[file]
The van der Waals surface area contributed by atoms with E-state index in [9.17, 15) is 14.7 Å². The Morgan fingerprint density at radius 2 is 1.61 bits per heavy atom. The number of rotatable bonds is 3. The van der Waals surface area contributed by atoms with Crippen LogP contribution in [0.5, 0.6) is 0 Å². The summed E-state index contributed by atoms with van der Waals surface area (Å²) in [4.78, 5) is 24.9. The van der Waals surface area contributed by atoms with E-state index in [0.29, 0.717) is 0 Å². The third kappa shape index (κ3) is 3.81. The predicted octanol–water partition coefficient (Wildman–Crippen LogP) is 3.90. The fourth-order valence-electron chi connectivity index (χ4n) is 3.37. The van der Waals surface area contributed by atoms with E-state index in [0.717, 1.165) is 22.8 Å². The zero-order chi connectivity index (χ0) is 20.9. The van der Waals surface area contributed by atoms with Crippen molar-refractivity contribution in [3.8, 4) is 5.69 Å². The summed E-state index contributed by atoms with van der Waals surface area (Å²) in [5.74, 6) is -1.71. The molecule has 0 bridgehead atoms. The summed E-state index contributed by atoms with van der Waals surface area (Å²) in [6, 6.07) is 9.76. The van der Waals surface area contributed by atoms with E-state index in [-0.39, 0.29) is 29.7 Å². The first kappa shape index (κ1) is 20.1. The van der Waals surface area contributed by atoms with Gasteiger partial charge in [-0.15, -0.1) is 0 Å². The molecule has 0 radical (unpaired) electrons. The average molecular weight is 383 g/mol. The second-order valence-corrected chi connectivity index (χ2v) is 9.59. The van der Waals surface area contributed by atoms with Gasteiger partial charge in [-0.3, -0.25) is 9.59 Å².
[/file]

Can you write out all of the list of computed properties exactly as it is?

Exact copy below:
The van der Waals surface area contributed by atoms with E-state index in [9.17, 15) is 14.7 Å². The Morgan fingerprint density at radius 2 is 1.61 bits per heavy atom. The number of rotatable bonds is 3. The van der Waals surface area contributed by atoms with Crippen LogP contribution in [0.5, 0.6) is 0 Å². The summed E-state index contributed by atoms with van der Waals surface area (Å²) in [4.78, 5) is 24.9. The van der Waals surface area contributed by atoms with E-state index in [0.29, 0.717) is 0 Å². The third kappa shape index (κ3) is 3.81. The predicted octanol–water partition coefficient (Wildman–Crippen LogP) is 3.90. The fourth-order valence-electron chi connectivity index (χ4n) is 3.37. The van der Waals surface area contributed by atoms with E-state index in [0.717, 1.165) is 22.8 Å². The zero-order chi connectivity index (χ0) is 20.9. The van der Waals surface area contributed by atoms with Crippen molar-refractivity contribution in [3.8, 4) is 5.69 Å². The summed E-state index contributed by atoms with van der Waals surface area (Å²) in [5.74, 6) is -1.71. The molecule has 0 bridgehead atoms. The summed E-state index contributed by atoms with van der Waals surface area (Å²) in [6, 6.07) is 9.76. The van der Waals surface area contributed by atoms with E-state index in [-0.39, 0.29) is 29.7 Å². The first kappa shape index (κ1) is 20.1. The van der Waals surface area contributed by atoms with Gasteiger partial charge in [-0.15, -0.1) is 0 Å². The molecule has 0 radical (unpaired) electrons. The average molecular weight is 383 g/mol. The second-order valence-corrected chi connectivity index (χ2v) is 9.59. The van der Waals surface area contributed by atoms with Gasteiger partial charge in [-0.3, -0.25) is 9.59 Å².